Perhaps most egregious are the entities within the UN where the specific mandate is to promote the Palestinian cause against Israel, thereby perpetuating the conflict and undermining peace-making efforts. These entities expend precious UN resources that could be dedicated to the real needs of Palestinians, such as the improvement of living conditions in areas under the responsibility of the Palestinian Authority.
We recognize the complexities of UN reform, and the possibility that even substantial alterations in the architecture of the world body will not eliminate the natural obstacles to efficiency and harmony inherent in a diverse assembly of political systems and national interests and perspectives. However, to break down those obstacles and forge a common purpose from diversity and competing interests requires a stronger and more credible, transparent, and efficient United Nations. These are the ultimate goals of UN reform as the world body marks its 60th anniversary, and they have the support of the JCPA.
The JCPA believes that:
- The Security Council should be reformed to enhance its legitimacy as the organ responsible for the maintenance of international peace and security, and to make it more representative of new international realities;
- The General Assembly should undergo changes that would rationalize and streamline its agenda, in order to enable it to reclaim its validity as the main deliberative organ of the organization;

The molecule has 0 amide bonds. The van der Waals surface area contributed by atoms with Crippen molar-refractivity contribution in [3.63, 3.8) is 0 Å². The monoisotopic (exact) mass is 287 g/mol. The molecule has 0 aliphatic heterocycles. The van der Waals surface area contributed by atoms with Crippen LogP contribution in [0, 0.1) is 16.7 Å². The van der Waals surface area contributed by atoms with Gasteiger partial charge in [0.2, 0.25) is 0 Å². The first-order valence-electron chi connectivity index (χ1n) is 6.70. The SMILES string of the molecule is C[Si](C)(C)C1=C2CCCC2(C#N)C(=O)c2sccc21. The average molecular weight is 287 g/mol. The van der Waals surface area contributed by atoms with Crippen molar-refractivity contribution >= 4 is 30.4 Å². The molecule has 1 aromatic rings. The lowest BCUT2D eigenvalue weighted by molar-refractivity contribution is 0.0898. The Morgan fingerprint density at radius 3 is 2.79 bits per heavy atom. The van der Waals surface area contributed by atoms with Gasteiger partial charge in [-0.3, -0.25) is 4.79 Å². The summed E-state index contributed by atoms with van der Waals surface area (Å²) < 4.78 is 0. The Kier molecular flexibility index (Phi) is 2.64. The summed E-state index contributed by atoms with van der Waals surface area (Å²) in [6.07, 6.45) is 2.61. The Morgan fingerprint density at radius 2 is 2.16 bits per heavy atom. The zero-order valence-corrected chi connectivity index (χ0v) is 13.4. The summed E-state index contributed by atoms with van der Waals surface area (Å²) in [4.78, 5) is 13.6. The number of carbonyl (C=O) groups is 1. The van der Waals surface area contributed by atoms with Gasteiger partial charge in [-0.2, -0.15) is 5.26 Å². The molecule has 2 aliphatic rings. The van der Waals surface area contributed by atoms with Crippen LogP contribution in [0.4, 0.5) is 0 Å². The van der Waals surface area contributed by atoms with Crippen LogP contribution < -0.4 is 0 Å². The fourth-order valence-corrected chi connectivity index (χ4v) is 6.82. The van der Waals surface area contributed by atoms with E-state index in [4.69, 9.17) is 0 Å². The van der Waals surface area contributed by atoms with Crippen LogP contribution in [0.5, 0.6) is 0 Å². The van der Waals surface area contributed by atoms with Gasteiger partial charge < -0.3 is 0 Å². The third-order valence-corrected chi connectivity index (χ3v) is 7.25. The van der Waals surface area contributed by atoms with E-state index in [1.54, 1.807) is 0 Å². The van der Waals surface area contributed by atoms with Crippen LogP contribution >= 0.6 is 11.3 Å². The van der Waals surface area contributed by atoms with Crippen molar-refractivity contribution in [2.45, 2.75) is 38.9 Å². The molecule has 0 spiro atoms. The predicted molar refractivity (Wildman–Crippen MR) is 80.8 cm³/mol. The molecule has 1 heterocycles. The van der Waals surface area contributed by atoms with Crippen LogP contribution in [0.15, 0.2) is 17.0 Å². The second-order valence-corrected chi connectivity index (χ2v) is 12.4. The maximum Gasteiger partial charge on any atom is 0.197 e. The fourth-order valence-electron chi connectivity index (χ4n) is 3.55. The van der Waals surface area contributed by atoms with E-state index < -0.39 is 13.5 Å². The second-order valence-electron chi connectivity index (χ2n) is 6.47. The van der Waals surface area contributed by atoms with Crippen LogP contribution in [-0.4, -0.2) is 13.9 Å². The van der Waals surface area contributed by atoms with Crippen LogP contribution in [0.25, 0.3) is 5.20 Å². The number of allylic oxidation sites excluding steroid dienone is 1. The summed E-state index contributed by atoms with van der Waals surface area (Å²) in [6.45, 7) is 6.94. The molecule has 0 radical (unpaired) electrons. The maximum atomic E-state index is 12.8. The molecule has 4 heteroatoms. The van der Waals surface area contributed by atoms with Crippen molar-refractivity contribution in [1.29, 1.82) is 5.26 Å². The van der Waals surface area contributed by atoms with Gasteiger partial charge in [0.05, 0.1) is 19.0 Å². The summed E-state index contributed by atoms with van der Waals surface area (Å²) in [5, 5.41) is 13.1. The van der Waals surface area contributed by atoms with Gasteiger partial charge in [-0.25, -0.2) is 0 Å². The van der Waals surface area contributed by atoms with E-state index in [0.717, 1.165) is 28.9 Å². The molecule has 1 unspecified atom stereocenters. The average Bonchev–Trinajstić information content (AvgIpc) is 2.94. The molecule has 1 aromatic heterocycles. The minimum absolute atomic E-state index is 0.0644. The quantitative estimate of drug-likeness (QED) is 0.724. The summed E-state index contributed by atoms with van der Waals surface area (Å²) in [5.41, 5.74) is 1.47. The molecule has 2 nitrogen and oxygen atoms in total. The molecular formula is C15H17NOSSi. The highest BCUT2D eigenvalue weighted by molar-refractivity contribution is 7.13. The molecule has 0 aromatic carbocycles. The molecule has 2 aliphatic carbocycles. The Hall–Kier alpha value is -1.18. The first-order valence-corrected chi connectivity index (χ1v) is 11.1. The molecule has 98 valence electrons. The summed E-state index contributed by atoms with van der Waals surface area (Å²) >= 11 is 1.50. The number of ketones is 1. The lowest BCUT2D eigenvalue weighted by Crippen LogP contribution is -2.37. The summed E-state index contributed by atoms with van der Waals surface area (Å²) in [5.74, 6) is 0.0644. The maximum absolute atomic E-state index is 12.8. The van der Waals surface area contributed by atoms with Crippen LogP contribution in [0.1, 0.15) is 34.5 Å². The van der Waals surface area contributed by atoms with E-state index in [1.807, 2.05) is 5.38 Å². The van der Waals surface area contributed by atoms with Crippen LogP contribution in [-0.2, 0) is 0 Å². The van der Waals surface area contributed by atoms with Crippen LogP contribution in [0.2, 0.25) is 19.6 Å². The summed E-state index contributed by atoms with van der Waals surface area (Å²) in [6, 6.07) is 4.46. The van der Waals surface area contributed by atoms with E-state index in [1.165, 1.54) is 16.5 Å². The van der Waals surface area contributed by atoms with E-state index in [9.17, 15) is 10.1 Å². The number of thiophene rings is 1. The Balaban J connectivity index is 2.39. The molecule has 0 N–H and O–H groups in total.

- The Economic and Social Council should be subject to changes, both structural and conceptual, that would enhance its relevance and effectiveness;
- The Commission on Human Rights should be replaced by a smaller Human Rights Council, which would consist of member states that have a verifiably positive track record on human rights issues;
- The Secretariat needs to undergo a reform that would ensure accountability, transparency, and good governance;
- Redundant resolutions and entities within the UN system should be streamlined and disbanded;
- There can be no real reform unless the pervasive and corrosive institutional bias against the State of Israel is rectified;
- In particular, the UN should terminate the mandates of the Division for Palestinian Rights of the Secretariat, the Committee on the Exercise of the Inalienable Rights of the Palestinians, and the Special Committee to Investigate Israeli Practices, entities that serve only to perpetuate the conflict and undermine peace efforts;
- The principle of sovereign equality of all member states must be upheld; and that,
- Member states of the UN should adopt a clear and comprehensive definition of terrorism that condemns it in absolute terms, irrespective of cause and grievance.
The community relations field should:
- Educate members of the Jewish community as to the UN’s founding principles, the community’s interests in the world body and what reforms are needed to make it a more effective institution; and,
- Work in coalition with like-minded groups and leaders in the general community to mobilize support for substantive UN reform, including through engagement with the administration, Congress, and key UN member states in other parts of the world.